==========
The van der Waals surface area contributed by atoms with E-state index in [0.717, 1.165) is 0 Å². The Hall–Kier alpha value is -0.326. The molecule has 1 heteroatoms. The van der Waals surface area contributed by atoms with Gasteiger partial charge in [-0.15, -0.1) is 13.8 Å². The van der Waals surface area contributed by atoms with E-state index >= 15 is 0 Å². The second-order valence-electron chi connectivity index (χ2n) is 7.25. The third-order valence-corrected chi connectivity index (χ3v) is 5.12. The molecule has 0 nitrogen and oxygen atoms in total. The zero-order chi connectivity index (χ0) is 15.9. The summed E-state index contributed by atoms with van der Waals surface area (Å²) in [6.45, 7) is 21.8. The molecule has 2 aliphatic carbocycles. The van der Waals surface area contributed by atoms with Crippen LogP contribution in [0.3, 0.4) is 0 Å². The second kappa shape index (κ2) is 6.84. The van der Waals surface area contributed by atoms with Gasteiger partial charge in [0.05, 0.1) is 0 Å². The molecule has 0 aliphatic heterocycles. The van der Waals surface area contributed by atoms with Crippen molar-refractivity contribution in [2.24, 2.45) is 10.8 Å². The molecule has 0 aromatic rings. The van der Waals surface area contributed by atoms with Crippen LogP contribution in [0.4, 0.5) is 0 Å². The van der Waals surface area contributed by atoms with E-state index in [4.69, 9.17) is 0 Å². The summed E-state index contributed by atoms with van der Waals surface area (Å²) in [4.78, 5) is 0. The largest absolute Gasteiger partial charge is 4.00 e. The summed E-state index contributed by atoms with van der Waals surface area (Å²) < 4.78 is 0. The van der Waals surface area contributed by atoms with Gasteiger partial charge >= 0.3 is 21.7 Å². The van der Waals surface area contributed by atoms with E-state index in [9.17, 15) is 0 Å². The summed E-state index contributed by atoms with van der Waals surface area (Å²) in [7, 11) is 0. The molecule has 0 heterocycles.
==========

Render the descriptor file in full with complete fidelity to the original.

The van der Waals surface area contributed by atoms with E-state index in [0.717, 1.165) is 0 Å². The Hall–Kier alpha value is -0.326. The molecule has 1 heteroatoms. The van der Waals surface area contributed by atoms with Gasteiger partial charge in [-0.15, -0.1) is 13.8 Å². The van der Waals surface area contributed by atoms with E-state index >= 15 is 0 Å². The second-order valence-electron chi connectivity index (χ2n) is 7.25. The third-order valence-corrected chi connectivity index (χ3v) is 5.12. The molecule has 0 nitrogen and oxygen atoms in total. The zero-order chi connectivity index (χ0) is 15.9. The summed E-state index contributed by atoms with van der Waals surface area (Å²) in [6.45, 7) is 21.8. The molecule has 2 aliphatic carbocycles. The van der Waals surface area contributed by atoms with Crippen LogP contribution in [0.3, 0.4) is 0 Å². The second kappa shape index (κ2) is 6.84. The van der Waals surface area contributed by atoms with Gasteiger partial charge in [0.05, 0.1) is 0 Å². The molecule has 0 aliphatic heterocycles. The van der Waals surface area contributed by atoms with Crippen molar-refractivity contribution in [2.24, 2.45) is 10.8 Å². The molecule has 0 aromatic rings. The van der Waals surface area contributed by atoms with Crippen LogP contribution in [0.4, 0.5) is 0 Å². The van der Waals surface area contributed by atoms with E-state index in [4.69, 9.17) is 0 Å². The summed E-state index contributed by atoms with van der Waals surface area (Å²) in [4.78, 5) is 0. The largest absolute Gasteiger partial charge is 4.00 e. The summed E-state index contributed by atoms with van der Waals surface area (Å²) < 4.78 is 0. The van der Waals surface area contributed by atoms with Gasteiger partial charge >= 0.3 is 21.7 Å². The van der Waals surface area contributed by atoms with E-state index in [9.17, 15) is 0 Å². The summed E-state index contributed by atoms with van der Waals surface area (Å²) in [7, 11) is 0. The molecule has 0 heterocycles.